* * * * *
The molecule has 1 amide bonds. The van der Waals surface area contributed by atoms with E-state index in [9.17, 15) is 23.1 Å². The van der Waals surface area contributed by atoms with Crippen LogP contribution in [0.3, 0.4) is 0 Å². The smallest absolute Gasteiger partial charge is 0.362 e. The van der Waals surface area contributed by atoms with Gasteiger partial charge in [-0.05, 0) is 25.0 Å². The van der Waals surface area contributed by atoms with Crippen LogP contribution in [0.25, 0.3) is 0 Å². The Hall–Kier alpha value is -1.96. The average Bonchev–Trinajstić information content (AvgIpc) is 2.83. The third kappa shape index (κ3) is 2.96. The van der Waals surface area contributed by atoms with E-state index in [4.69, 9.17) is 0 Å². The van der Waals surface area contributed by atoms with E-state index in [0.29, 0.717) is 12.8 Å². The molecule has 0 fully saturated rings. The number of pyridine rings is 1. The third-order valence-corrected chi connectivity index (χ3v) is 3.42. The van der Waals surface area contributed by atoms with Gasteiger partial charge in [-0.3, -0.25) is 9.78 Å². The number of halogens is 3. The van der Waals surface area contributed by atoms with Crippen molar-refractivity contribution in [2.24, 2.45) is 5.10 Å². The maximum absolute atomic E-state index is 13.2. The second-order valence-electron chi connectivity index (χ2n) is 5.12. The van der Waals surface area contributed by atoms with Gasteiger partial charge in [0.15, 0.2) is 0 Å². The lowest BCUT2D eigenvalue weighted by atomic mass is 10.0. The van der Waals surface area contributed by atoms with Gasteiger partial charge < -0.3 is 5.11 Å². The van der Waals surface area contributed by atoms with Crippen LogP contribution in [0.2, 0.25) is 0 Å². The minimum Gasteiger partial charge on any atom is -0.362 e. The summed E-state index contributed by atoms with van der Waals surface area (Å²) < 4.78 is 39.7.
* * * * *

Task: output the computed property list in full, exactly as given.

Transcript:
The molecule has 1 amide bonds. The van der Waals surface area contributed by atoms with E-state index in [9.17, 15) is 23.1 Å². The van der Waals surface area contributed by atoms with Crippen LogP contribution in [0.3, 0.4) is 0 Å². The smallest absolute Gasteiger partial charge is 0.362 e. The van der Waals surface area contributed by atoms with Gasteiger partial charge in [-0.05, 0) is 25.0 Å². The van der Waals surface area contributed by atoms with Crippen LogP contribution in [0.25, 0.3) is 0 Å². The Hall–Kier alpha value is -1.96. The average Bonchev–Trinajstić information content (AvgIpc) is 2.83. The third kappa shape index (κ3) is 2.96. The van der Waals surface area contributed by atoms with E-state index in [4.69, 9.17) is 0 Å². The van der Waals surface area contributed by atoms with E-state index in [0.29, 0.717) is 12.8 Å². The molecule has 0 fully saturated rings. The number of pyridine rings is 1. The third-order valence-corrected chi connectivity index (χ3v) is 3.42. The van der Waals surface area contributed by atoms with Gasteiger partial charge in [-0.3, -0.25) is 9.78 Å². The number of halogens is 3. The van der Waals surface area contributed by atoms with Crippen molar-refractivity contribution in [2.24, 2.45) is 5.10 Å². The maximum absolute atomic E-state index is 13.2. The second-order valence-electron chi connectivity index (χ2n) is 5.12. The van der Waals surface area contributed by atoms with Gasteiger partial charge in [0.15, 0.2) is 0 Å². The lowest BCUT2D eigenvalue weighted by atomic mass is 10.0. The van der Waals surface area contributed by atoms with Gasteiger partial charge < -0.3 is 5.11 Å². The van der Waals surface area contributed by atoms with Crippen LogP contribution in [0.2, 0.25) is 0 Å². The minimum Gasteiger partial charge on any atom is -0.362 e. The summed E-state index contributed by atoms with van der Waals surface area (Å²) < 4.78 is 39.7.